GM: You’re a paleontologist by training and a renowned penguin expert. What’s your first big exhibition going to be?
DK: Penguins! We have a show called “Penguins, Past and Present” that’s about penguin evolution. It starts 60 million years ago, so you’ll see fossil penguins, you’ll see some extinct giant penguins (we made some life reconstructions of them, working with an artist in New York), and then you’ll see many species that are alive today. You’ll learn how they swim, how they evolved from flying birds, how their wings turned into flippers. It’s a really fun show, and it’s near and dear to my own heart. As a paleontologist, I work mostly on birds, and my favorite birds are penguins. They’re charming, they’re hilarious, they’re beautiful—and they made one of the greatest evolutionary transitions you can imagine.

left: A vividly colored king penguin in its typical proud stance, next to a double-crested cormorant. right: A “dragon scale” calcite is on view in the popular new Robert R. Wiener Mineral Gallery.

GM: You mentioned giant penguins. How big did they get?
DK: We have a couple of fossils on display. We made a life reconstruction of Kairuku, a penguin that was about four and a half feet tall. That’s one that I worked on [excavating its bones in the field] in New Zealand in 2012. There’s an even bigger penguin, Kumimanu, also from New Zealand. This one was over 300 pounds, and about my height. We have a cutout of it downstairs [on the gallery floor]. So they got really, really big early on in their evolution, and then these larger species seem to have died out around twenty million years ago. We don’t know why, but it could be they were losing out in a competition with seals and sea lions, which may have been hogging the beach.

GM: What’s another science exhibition we can look forward to?
DK: The second show we’re going to do is on scientific hoaxes. This will be one of the most fun things we’ve ever done. We’ll have the Cardiff Giant [a huge “petrified” man dug up in 1869] coming from upstate New York. Three thousand pounds! I went up and saw it last month. We’re gonna ship that bad boy down here. We’re also going to have a centaur. And a mermaid. We obtained an 1800-era false mermaid, which were all the rage, you know: pay a dollar and come see the thing. It’s pretty gruesome. P.T. Barnum purchased one that had been shown in London in the early 1800s. It was made of an orangutan and a cod or something.

I’d love to do a dinosaur show at some point out. We have the space now. We never could have done that in the old science gallery. We’d have like half of one dinosaur.



GM: You specialize in 19th– and early 20th–century American art. Who are some of your favorite artists within that period?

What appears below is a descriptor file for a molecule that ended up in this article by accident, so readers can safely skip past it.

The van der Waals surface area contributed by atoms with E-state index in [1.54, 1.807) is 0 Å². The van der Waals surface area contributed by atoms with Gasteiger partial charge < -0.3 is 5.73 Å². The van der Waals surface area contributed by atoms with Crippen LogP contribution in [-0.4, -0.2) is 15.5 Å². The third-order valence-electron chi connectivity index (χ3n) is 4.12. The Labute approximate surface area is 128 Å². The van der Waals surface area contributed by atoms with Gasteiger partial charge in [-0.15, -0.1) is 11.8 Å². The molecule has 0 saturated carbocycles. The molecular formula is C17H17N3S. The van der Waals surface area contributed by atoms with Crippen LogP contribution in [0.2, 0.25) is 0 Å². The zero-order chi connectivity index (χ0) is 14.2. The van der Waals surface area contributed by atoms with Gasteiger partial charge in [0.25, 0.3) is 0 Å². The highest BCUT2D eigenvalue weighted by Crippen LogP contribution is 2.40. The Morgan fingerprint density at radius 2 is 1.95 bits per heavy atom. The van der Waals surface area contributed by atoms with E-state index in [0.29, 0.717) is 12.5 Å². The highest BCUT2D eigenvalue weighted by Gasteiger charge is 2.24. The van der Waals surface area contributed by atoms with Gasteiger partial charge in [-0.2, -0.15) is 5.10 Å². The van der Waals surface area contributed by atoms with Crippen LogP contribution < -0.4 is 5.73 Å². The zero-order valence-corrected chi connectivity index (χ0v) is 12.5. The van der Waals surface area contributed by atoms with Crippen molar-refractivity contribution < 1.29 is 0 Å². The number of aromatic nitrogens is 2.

MK: I’m especially fond of the realist tradition in American art from Winslow Homer to the Ashcan School [Robert Henri, John Sloan, George Luks, etc.], as well as the early period of American modernism, including the work of artists like Marsden Hartley, Yun Gee, Georgia O’Keeffe, Helen Torr and many more.

GM: The new Bruce has five permanent galleries, where the old Bruce had none. What works from the basement are you especially eager to bring up?
MK: The Bruce Museum’s art collection comprises some 3,200 objects, and I’m particularly impressed by our strong holdings of Indigenous art. Though I’ve been focused on the museum’s reopening exhibitions, I look forward to researching the collection further and showcasing it in the new Bruce.

GM: What exhibitions can we look forward to reasonably soon?
MK: We’ve planned a robust slate of exhibitions, including a major survey of Lois Dodd’s paintings; a focused installation of work by the self-taught artist James Castle; and a new, site-specific installation by the Dallas-based artist Gabriel Dawe [who constructs large works out of brightly colored thread]. We’ll also debut a series of thematic exhibitions drawn from the museum’s permanent collection and private collections in Greenwich. These include an installation focusing on American modernism; history and constructs of past and present in the work of contemporary Black artists; masterworks of French Impressionism, Post-Impressionism and Surrealism; Connecticut Impressionism; and, finally, a sculpture exhibition devoted to the Polish-American modernist sculptor Elie Nadelman.

Three permanent galleries. left: The Barbara and Edward Netter Foundation Gallery, where “Then is Now: Contemporary Black Art in America” is now on view. middle: The Sculpture Gallery, a gift of Maryann Keller Chai and Jay Chai. right: The Grossman Family Gallery, which is showing American modernist works drawn mainly from Greenwich collections.

GM: Will special attention be paid to Connecticut artists?
MK: One of the galleries will feature work drawn entirely from the Bruce Museum’s permanent collection, with a particular focus on Connecticut Impressionists and the contributions of women artists such as Mina Fonda Ochtman and Florence Gotthold. This installation will explore the formation of the Greenwich Society of Artists and Cos Cob Art Colony, in tandem with the Bruce Museum’s own institutional history. We’re excited to showcase works that have never before been on view, along with perennial favorites from the collection with which visitors are already familiar. We’ll also have work on view by artists such as Kehinde Wiley, Mickalene Thomas, and Barkley Hendricks—all of whom studied at Yale University.